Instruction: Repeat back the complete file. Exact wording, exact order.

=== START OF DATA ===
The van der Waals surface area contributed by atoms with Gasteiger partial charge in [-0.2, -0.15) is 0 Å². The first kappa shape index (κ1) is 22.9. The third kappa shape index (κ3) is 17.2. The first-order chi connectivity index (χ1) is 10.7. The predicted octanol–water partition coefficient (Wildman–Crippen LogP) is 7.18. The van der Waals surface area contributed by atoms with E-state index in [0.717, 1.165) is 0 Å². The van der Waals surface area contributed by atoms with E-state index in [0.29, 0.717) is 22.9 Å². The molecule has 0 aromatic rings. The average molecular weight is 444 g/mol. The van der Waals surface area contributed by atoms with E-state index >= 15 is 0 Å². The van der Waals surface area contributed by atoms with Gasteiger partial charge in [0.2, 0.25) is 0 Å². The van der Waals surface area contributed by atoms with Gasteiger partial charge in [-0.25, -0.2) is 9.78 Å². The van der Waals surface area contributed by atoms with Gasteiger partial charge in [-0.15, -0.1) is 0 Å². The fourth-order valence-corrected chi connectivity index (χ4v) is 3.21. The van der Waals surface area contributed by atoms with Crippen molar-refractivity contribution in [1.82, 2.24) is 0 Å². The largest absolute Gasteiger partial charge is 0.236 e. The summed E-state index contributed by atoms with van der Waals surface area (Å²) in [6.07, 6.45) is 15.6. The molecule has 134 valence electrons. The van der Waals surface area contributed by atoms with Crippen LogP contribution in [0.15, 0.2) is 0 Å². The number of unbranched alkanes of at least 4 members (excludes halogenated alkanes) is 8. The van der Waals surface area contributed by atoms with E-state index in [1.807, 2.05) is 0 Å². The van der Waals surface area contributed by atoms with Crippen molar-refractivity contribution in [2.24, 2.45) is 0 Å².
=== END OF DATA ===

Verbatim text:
The van der Waals surface area contributed by atoms with Gasteiger partial charge in [-0.2, -0.15) is 0 Å². The first kappa shape index (κ1) is 22.9. The third kappa shape index (κ3) is 17.2. The first-order chi connectivity index (χ1) is 10.7. The predicted octanol–water partition coefficient (Wildman–Crippen LogP) is 7.18. The van der Waals surface area contributed by atoms with E-state index in [0.717, 1.165) is 0 Å². The van der Waals surface area contributed by atoms with E-state index in [0.29, 0.717) is 22.9 Å². The molecule has 0 aromatic rings. The average molecular weight is 444 g/mol. The van der Waals surface area contributed by atoms with E-state index >= 15 is 0 Å². The van der Waals surface area contributed by atoms with Gasteiger partial charge in [0.2, 0.25) is 0 Å². The van der Waals surface area contributed by atoms with Gasteiger partial charge in [-0.25, -0.2) is 9.78 Å². The van der Waals surface area contributed by atoms with Gasteiger partial charge in [-0.15, -0.1) is 0 Å². The fourth-order valence-corrected chi connectivity index (χ4v) is 3.21. The van der Waals surface area contributed by atoms with Crippen molar-refractivity contribution in [1.82, 2.24) is 0 Å². The largest absolute Gasteiger partial charge is 0.236 e. The summed E-state index contributed by atoms with van der Waals surface area (Å²) in [6.07, 6.45) is 15.6. The molecule has 134 valence electrons. The van der Waals surface area contributed by atoms with Crippen LogP contribution in [0.15, 0.2) is 0 Å². The number of unbranched alkanes of at least 4 members (excludes halogenated alkanes) is 8. The van der Waals surface area contributed by atoms with E-state index in [1.807, 2.05) is 0 Å². The van der Waals surface area contributed by atoms with Crippen molar-refractivity contribution in [2.24, 2.45) is 0 Å².